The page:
Belgium's GFI 'implicated in bulldozing DR Congo homes'
A Belgian mining firm has "consistently lied" about the bulldozing of hundreds of homes in the Democratic Republic of Congo, Amnesty International says.
New evidence showed a Groupe Forrest International (GFI) subsidiary supplied bulldozers to destroy homes near a copper and cobalt mine, it said.
GFI, which has denied responsibility for the illegal demolitions in 2009, should pay compensation, Amnesty said.
DR Congo is resource-rich, but most of its people live in poverty.
It is estimated to have 34% of the world's cobalt reserves and 10% of copper reserves.
Amnesty International said it had obtained evidence - including satellite imagery and videos - to show that armed policemen destroyed homes near the mine in the southern Katanga province with bulldozers supplied by GFI's subsidiary Entreprise General Malta Forrest (EGMF).
"There is now overwhelming and irrefutable evidence showing that the forced evictions that Groupe Forrest International has denied for years in fact took place," said Amnesty International's Audrey Gaughran in a statement.
"It is shameful for a mining giant to lie and deny people justice. It is time for them to finally come clean and compensate the villagers for what they lost," she added.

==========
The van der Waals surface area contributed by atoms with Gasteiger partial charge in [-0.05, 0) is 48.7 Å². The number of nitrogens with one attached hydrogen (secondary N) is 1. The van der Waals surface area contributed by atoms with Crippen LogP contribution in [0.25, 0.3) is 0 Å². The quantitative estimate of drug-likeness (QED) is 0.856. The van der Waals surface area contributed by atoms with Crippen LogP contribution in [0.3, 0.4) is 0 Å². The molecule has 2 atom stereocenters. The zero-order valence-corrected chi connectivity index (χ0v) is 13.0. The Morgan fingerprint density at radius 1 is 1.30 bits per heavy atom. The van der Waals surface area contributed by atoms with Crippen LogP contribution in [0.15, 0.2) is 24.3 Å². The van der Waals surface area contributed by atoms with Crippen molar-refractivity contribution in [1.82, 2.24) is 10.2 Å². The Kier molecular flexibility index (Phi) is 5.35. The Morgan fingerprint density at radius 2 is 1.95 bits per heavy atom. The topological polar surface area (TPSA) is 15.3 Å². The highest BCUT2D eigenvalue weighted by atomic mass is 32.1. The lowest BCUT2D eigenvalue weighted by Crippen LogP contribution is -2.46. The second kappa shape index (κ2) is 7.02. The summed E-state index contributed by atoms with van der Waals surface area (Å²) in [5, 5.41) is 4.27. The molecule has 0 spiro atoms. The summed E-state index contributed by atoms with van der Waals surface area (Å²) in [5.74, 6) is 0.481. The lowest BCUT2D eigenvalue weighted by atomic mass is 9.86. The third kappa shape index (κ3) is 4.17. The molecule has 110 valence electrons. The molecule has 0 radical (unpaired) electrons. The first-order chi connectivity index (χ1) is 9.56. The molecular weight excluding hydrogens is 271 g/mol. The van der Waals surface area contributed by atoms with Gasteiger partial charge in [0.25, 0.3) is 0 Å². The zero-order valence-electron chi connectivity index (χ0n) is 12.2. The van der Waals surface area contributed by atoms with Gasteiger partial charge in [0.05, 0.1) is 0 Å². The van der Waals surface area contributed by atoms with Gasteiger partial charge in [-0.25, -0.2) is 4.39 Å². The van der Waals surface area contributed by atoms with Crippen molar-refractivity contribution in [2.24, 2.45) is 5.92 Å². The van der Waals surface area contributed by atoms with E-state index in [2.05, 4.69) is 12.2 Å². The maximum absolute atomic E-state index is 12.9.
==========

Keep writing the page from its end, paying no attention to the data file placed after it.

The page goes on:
A government prosecutor investigated the demolitions and tried to bring criminal charges against those responsible, but was instructed by government officials not to do so, Amnesty said in its report.
"This is a cover-up by the Congolese authorities. The state has failed its own people by not bringing anyone to justice for these forced evictions and by not ensuring that compensation was paid," it added.
Amnesty International called on Belgium to review its legal and policy framework to ensure it can properly regulate Belgian multinationals, at home and abroad.
EGMF withdrew from the mining concession in DR Congo 2012 and the mine is now state-owned.